The Environmental Protection Agency approved Alaska’s addition of the lower Kenai River to its List of Impaired Waters Wednesday. Due to an increased level of petroleum hydrocarbons, particularly in the month of July, the river now is listed as a Category 5 impaired water body.
“For the Kenai River, every July for a number of years there have been exceedences of petroleum hydrocarbons,” said Lynn Kent, director for the Division of Water at the Department of Environmental Conservation. “So our proposed listing was limited to the lower part of the river during the month of July.”
Kent said under the Clean Water Act, the state of Alaska is required to list its impaired water bodies every two years. This is the first time the Kenai River has been on that list, Kent said, but monitoring data over the last five to seven years has shown that hydrocarbon levels have increased beyond the state’s standard of 10 parts per billion for the month of July.
Robert Ruffner, executive director of the Kenai Watershed Forum, said his agency started monitoring the river in 1999 when it realized nobody was checking the level of pollutants in the water. After testing nutrient and metals levels, the watershed forum discovered that gasoline was the main issue for the river.
“The thing that caused us to reach impaired status is the fuel,” he said. “Gasoline was one of the largest pollutants we were measuring in the river and only in the month of July.”
Ruffner said water samples taken on Mondays, a day when the river is open only to drift boats and closed to motorized use, have shown hydrocarbon levels within state standards even during July.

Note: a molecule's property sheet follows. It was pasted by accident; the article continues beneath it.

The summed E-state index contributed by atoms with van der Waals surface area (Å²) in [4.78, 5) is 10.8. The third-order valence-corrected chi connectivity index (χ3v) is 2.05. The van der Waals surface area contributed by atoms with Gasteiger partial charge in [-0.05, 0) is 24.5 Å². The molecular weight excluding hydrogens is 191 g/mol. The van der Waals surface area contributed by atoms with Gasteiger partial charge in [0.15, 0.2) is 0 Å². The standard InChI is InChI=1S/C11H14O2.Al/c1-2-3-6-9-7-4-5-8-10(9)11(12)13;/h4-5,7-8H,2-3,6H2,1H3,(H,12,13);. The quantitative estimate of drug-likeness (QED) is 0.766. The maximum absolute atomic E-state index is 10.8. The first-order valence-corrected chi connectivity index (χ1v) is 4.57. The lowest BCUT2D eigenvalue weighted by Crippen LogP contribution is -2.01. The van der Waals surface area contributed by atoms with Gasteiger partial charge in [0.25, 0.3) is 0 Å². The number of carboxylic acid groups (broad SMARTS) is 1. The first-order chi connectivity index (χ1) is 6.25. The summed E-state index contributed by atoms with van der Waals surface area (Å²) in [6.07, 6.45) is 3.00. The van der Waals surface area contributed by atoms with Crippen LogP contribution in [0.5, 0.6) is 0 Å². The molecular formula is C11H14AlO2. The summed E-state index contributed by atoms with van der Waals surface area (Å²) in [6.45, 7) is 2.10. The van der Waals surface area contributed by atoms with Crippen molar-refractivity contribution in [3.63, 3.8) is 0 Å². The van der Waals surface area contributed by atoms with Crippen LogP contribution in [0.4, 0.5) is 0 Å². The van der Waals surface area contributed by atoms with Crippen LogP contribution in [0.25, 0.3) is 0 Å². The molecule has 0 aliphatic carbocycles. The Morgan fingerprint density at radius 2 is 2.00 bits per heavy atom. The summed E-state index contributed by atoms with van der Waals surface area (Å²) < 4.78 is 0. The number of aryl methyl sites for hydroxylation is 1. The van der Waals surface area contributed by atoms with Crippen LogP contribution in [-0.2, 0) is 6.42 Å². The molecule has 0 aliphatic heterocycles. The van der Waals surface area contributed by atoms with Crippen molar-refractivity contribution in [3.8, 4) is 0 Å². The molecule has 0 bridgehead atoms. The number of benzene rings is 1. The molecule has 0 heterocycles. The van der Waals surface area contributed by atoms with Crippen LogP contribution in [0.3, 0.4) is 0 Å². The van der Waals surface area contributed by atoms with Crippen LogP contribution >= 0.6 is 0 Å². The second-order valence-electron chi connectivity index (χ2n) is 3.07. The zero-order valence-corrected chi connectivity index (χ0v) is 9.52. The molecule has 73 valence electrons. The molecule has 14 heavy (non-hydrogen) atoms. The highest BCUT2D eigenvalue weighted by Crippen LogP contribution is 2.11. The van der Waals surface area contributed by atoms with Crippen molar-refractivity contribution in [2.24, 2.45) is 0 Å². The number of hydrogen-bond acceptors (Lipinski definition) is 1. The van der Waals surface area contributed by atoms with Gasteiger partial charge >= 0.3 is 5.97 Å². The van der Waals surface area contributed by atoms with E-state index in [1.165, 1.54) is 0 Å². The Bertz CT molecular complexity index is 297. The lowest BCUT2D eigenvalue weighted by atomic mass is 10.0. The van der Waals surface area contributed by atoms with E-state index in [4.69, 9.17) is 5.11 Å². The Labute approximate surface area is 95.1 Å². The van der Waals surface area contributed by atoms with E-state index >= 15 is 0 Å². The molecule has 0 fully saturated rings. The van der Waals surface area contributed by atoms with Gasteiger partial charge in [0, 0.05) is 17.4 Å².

Even though hydrocarbon levels are within state standards for most of the year, there still is cause for concern and the impaired listing.
“At any given point, at any given time (hydrocarbons) cannot exceed the state water quality standards,” he said.
Under the Clean Water Act, in order for the river’s status to be reduced to a category four, Kent said, the state had to come up with an effective plan for decreasing the hydrocarbon levels. Kent said new regulations adopted June 5 by the Department of Natural Resources that would limit engines on the river to cleaner burning four-strokes or direct fuel-injected two-strokes should meet that requirement.
“There’s not a regulatory time frame associated with the water body listing,” Kent said, “DNR’s (regulations) will begin to take effect not this summer but the following summer.”
Because studies were able to pinpoint the exact cause of the increased hydrocarbon levels, Ruffner is also confident the new regulations would take the Kenai River off the impaired waters list.
“Our goal is to make it so we’re not putting several hundred gallons of gas in the river on a busy day in July,” he said, “and I think we will accomplish that.”
Jessica Cejnar can be reached at firstname.lastname@example.org.
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